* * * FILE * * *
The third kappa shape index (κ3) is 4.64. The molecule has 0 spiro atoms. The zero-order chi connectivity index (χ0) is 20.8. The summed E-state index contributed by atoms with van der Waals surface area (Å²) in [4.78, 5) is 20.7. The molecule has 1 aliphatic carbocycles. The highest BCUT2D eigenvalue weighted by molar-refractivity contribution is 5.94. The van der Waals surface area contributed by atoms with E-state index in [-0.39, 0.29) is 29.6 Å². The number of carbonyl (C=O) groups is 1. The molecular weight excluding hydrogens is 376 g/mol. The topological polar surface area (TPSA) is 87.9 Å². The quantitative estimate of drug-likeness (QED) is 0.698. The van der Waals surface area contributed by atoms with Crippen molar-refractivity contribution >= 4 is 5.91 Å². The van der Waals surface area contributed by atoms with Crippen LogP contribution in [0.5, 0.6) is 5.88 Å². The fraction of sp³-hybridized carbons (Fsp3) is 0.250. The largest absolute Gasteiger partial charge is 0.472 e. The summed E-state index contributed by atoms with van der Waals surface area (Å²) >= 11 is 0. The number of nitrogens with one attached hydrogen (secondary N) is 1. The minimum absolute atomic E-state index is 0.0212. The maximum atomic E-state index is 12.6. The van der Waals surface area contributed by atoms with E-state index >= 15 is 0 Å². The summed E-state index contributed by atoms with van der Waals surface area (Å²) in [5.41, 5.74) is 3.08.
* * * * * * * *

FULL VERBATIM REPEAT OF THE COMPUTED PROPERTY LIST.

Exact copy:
The third kappa shape index (κ3) is 4.64. The molecule has 0 spiro atoms. The zero-order chi connectivity index (χ0) is 20.8. The summed E-state index contributed by atoms with van der Waals surface area (Å²) in [4.78, 5) is 20.7. The molecule has 1 aliphatic carbocycles. The highest BCUT2D eigenvalue weighted by molar-refractivity contribution is 5.94. The van der Waals surface area contributed by atoms with E-state index in [-0.39, 0.29) is 29.6 Å². The number of carbonyl (C=O) groups is 1. The molecular weight excluding hydrogens is 376 g/mol. The topological polar surface area (TPSA) is 87.9 Å². The quantitative estimate of drug-likeness (QED) is 0.698. The van der Waals surface area contributed by atoms with Crippen molar-refractivity contribution >= 4 is 5.91 Å². The van der Waals surface area contributed by atoms with Crippen LogP contribution in [0.5, 0.6) is 5.88 Å². The fraction of sp³-hybridized carbons (Fsp3) is 0.250. The largest absolute Gasteiger partial charge is 0.472 e. The summed E-state index contributed by atoms with van der Waals surface area (Å²) >= 11 is 0. The number of nitrogens with one attached hydrogen (secondary N) is 1. The minimum absolute atomic E-state index is 0.0212. The maximum atomic E-state index is 12.6. The van der Waals surface area contributed by atoms with E-state index >= 15 is 0 Å². The summed E-state index contributed by atoms with van der Waals surface area (Å²) in [5.41, 5.74) is 3.08.